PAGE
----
• I'm not sure why this got downvoted. The argument that chess is "solved" is a little inaccurate, in that no computer can look at any possible position and evaluate it perfectly. That said, iliasfl is spot-on that it chess has lost most of its appeal for AI research. For one thing, the best computer chess programs are now vastly stronger than the best humans, given enough processing power and time. This makes it increasingly difficult for programmers even to evaluate how well an algorithm works. – elixenide Feb 10 '14 at 17:06
• Thanks, I said solved in the sense that brute force is a solution. Of course AI community (in general not just in here) is not happy with that "solution". However, we already have a computational system that presents "intelligent" behaviour for solving this task, and even win best humans, period. Personally, I believe that chess will be off-topic for AI after a few years when current mass of academics who spent careers on attacking it retire. – iliasfl Feb 10 '14 at 20:32
• I wouldn't call the current computer chess implementations as 'solved by brute force' - they are still searching over huge amounts of gamestates, but there are many components of non-brute force there. Of course, they are not a "human-style" solution that would generalize well to other problems, but I wouldn't be surprised that if we had a "human-style" chess AI, then it would be multiple orders of magnitude less efficient than the current specialized solutions, making it simply inferior. – Peteris Feb 16 '14 at 17:33
• I think this answer and its comments were quite clearly refuted by Google's AlphaZero: en.wikipedia.org/wiki/AlphaZero Even if you accept the criticism about the setup for Stockfish and they had drawn all the matches, a system that got to that level with a few hours of training is clearly superior. – Kamal Sep 30 '18 at 18:44

I think it's worth noting that in order to determine how to tackle an AI problem you must define it. Whether it is Fully Observable or Partially Observable, and whether it is Deterministic or Stochastic/Chance.

Chess is Fully Observable, (unlike Backgammon, Monopoly or Poker for example) It is also Deterministic (like Checkers, and Go for example) Lastly, adversaries exist and because of that when determining next best move it is useful to use Adversarial Search type of algorithms such as MiniMax. Classifying a problem can help us determine what kind of search algorithm we'd want to apply. And in case of chess, Adversarial Search would be fit.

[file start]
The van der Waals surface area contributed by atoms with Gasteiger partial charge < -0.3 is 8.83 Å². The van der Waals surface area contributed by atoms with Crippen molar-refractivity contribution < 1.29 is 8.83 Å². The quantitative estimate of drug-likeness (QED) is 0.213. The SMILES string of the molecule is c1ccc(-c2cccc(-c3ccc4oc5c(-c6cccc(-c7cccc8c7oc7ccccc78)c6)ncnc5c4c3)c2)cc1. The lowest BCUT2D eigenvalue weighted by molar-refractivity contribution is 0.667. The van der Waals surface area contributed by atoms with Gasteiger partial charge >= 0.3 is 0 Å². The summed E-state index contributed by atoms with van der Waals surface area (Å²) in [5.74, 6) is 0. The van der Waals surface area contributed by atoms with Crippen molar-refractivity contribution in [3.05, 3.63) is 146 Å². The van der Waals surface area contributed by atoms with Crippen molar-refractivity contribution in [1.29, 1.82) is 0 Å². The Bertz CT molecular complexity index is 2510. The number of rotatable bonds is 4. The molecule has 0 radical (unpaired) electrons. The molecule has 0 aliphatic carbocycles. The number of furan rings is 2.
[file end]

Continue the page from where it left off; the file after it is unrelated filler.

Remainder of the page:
Minimax in particular has a

Time Complexity is $O(b^n)$

Space complexity of $O(bm)$ (depth-first)

So in case of chess, b would be 35, and m would be 100 There are ways around it or strategies for making it more efficient, like alpha-beta cutoff.

• Also worth noting in this context, that end games for chess for up to few pieces are already tabularized - a further optimization. – BartoszKP Feb 10 '14 at 12:55
• This is the normal approach but not a machine-learning approach. The question uses the Machine-learning tag. – Lyndon White Feb 11 '14 at 4:14
• @Oxinabox although that used to be true, the asker mentioned no where in the title or body that he was interested in machine learning approach, only at the end where he was sharing one example of an approach he had in mind. There's no need to restrict the problem to Machine Learning, nor a single learning algorithm (NN). – Iancovici Feb 11 '14 at 11:52
• Indeed, this is good – Lyndon White Feb 11 '14 at 11:57
• to be precise, chess is not Full Observable, since given a position we don't know, for example, has a king or a rook already moved or not, though it is important for move generation (is castling is still possible?), but a programmer can make it Fully Observable by changing position representation differentiating non-moved king/rook and moved king/rook as a different figures, though it adds some difficulties. – Dmitriy Iassenev Feb 12 '14 at 16:50